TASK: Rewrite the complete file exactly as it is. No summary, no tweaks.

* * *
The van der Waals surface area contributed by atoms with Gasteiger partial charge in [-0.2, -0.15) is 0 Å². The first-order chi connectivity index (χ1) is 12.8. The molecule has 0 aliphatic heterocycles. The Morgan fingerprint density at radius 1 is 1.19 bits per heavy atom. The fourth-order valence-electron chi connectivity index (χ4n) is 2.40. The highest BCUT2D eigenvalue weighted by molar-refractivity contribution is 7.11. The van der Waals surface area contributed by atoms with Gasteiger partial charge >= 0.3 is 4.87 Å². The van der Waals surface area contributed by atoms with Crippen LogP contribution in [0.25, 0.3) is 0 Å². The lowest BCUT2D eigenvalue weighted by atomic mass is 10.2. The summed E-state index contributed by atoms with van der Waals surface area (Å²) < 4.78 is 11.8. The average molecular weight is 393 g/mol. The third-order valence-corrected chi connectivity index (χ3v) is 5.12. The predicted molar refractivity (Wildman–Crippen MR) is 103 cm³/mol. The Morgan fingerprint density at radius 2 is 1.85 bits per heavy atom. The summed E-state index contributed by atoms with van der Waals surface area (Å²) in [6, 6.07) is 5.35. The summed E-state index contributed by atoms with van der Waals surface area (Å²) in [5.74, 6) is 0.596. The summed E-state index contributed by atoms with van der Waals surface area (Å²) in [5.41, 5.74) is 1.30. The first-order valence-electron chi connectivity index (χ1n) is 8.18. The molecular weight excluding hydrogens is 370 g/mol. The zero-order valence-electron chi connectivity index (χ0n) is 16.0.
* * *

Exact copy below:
The van der Waals surface area contributed by atoms with Gasteiger partial charge in [-0.2, -0.15) is 0 Å². The first-order chi connectivity index (χ1) is 12.8. The molecule has 0 aliphatic heterocycles. The Morgan fingerprint density at radius 1 is 1.19 bits per heavy atom. The fourth-order valence-electron chi connectivity index (χ4n) is 2.40. The highest BCUT2D eigenvalue weighted by molar-refractivity contribution is 7.11. The van der Waals surface area contributed by atoms with Gasteiger partial charge >= 0.3 is 4.87 Å². The van der Waals surface area contributed by atoms with Crippen LogP contribution in [0.25, 0.3) is 0 Å². The lowest BCUT2D eigenvalue weighted by atomic mass is 10.2. The summed E-state index contributed by atoms with van der Waals surface area (Å²) < 4.78 is 11.8. The average molecular weight is 393 g/mol. The third-order valence-corrected chi connectivity index (χ3v) is 5.12. The predicted molar refractivity (Wildman–Crippen MR) is 103 cm³/mol. The Morgan fingerprint density at radius 2 is 1.85 bits per heavy atom. The summed E-state index contributed by atoms with van der Waals surface area (Å²) in [6, 6.07) is 5.35. The summed E-state index contributed by atoms with van der Waals surface area (Å²) in [5.74, 6) is 0.596. The summed E-state index contributed by atoms with van der Waals surface area (Å²) in [5.41, 5.74) is 1.30. The first-order valence-electron chi connectivity index (χ1n) is 8.18. The molecular weight excluding hydrogens is 370 g/mol. The zero-order valence-electron chi connectivity index (χ0n) is 16.0.